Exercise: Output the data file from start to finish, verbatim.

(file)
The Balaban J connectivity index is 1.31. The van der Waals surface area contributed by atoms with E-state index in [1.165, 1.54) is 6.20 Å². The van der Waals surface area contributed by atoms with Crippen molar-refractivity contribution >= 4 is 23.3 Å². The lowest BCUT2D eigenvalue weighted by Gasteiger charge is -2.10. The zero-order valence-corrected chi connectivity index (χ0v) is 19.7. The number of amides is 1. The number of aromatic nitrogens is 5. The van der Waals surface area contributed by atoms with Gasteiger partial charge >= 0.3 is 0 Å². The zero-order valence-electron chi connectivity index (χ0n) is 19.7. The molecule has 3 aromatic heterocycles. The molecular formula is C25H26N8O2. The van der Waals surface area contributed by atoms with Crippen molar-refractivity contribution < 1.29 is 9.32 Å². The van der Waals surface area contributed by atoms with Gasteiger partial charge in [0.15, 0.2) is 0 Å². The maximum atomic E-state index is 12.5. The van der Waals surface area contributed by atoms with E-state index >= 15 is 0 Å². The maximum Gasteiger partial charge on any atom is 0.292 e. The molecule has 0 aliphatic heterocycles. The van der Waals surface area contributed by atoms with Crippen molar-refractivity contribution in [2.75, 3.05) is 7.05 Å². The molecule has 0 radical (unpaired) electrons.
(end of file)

The Balaban J connectivity index is 1.31. The van der Waals surface area contributed by atoms with E-state index in [1.165, 1.54) is 6.20 Å². The van der Waals surface area contributed by atoms with Crippen molar-refractivity contribution >= 4 is 23.3 Å². The lowest BCUT2D eigenvalue weighted by Gasteiger charge is -2.10. The zero-order valence-corrected chi connectivity index (χ0v) is 19.7. The number of amides is 1. The number of aromatic nitrogens is 5. The van der Waals surface area contributed by atoms with Gasteiger partial charge >= 0.3 is 0 Å². The zero-order valence-electron chi connectivity index (χ0n) is 19.7. The molecule has 3 aromatic heterocycles. The molecular formula is C25H26N8O2. The van der Waals surface area contributed by atoms with Crippen molar-refractivity contribution < 1.29 is 9.32 Å². The van der Waals surface area contributed by atoms with Gasteiger partial charge in [0.15, 0.2) is 0 Å². The maximum atomic E-state index is 12.5. The van der Waals surface area contributed by atoms with E-state index >= 15 is 0 Å². The maximum Gasteiger partial charge on any atom is 0.292 e. The molecule has 0 aliphatic heterocycles. The van der Waals surface area contributed by atoms with Crippen molar-refractivity contribution in [2.75, 3.05) is 7.05 Å². The molecule has 0 radical (unpaired) electrons.